Also, Allanach seems to be willing to switch to things like "chasing hopes surrounding B-mesons, \(g-2\) anomalies, sterile neutrinos", and so on. Well, it seems rather likely to me that all these emerging anomalies result from errors in the experiments. But even if they're not errors in the experiment, I don't see much value in theorists' preemptive bottom-up thinking about these matters. If the experiments force us to add a new neutrino species, great. But immediately, it will be just a straightforward experimental fact. The theory explaining the data, if such an anomaly (or the other ones) is confirmed, will be a straightforward ugly expansion of the Standard Model that will be almost directly extracted from the reliable experiment.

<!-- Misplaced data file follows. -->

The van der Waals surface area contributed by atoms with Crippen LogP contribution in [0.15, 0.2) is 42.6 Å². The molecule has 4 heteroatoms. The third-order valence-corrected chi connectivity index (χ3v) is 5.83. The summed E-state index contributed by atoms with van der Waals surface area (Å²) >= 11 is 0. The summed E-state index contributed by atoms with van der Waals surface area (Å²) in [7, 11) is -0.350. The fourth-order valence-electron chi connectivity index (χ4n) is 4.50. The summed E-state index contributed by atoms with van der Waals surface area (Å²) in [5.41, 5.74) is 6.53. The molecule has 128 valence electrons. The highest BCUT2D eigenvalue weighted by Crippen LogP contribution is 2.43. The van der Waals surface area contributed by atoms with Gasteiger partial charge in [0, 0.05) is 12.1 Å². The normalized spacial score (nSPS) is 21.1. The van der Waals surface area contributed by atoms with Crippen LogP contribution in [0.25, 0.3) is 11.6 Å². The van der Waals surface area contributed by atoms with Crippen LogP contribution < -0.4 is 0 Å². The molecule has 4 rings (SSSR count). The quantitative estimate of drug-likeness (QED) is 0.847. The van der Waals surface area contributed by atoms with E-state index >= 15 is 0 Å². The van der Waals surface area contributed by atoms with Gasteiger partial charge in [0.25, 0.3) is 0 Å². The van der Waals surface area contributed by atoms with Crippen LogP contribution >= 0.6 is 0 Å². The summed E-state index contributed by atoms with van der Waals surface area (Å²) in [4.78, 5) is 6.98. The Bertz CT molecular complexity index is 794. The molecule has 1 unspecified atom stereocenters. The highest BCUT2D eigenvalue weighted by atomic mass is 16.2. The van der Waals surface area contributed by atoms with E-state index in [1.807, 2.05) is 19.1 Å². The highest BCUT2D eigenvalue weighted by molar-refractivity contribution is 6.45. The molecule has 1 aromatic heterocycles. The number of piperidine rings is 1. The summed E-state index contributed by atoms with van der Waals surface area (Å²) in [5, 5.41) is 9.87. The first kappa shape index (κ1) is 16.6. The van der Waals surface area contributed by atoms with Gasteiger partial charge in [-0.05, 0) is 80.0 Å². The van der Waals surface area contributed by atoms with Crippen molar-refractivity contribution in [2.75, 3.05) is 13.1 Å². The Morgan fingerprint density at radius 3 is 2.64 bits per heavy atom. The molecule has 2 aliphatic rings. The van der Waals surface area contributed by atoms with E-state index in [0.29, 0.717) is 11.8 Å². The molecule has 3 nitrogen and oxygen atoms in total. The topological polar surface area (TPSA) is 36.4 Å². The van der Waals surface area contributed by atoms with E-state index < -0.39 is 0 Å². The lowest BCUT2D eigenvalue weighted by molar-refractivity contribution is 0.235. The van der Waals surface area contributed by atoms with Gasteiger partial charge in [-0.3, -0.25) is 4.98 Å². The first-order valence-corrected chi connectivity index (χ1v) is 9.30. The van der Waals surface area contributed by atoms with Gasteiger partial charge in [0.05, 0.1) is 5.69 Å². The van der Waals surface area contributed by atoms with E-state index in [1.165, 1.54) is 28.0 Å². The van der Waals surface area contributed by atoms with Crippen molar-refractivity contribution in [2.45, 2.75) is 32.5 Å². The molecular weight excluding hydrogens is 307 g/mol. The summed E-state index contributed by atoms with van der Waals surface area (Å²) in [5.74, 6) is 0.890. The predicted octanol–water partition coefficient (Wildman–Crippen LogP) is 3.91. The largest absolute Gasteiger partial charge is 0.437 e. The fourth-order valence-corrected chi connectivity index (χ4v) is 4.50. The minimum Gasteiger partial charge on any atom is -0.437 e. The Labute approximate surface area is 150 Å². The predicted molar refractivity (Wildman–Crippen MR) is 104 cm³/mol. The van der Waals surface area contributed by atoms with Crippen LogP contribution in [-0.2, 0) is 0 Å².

My point is that the experimenters could almost do it themselves – they're the crucial players in this particular enterprise – and Allanach wants himself and lots of colleagues to be hired as theoretical assistants to these experimenters. But these experimenters simply don't need too many assistants, especially not very expensive ones.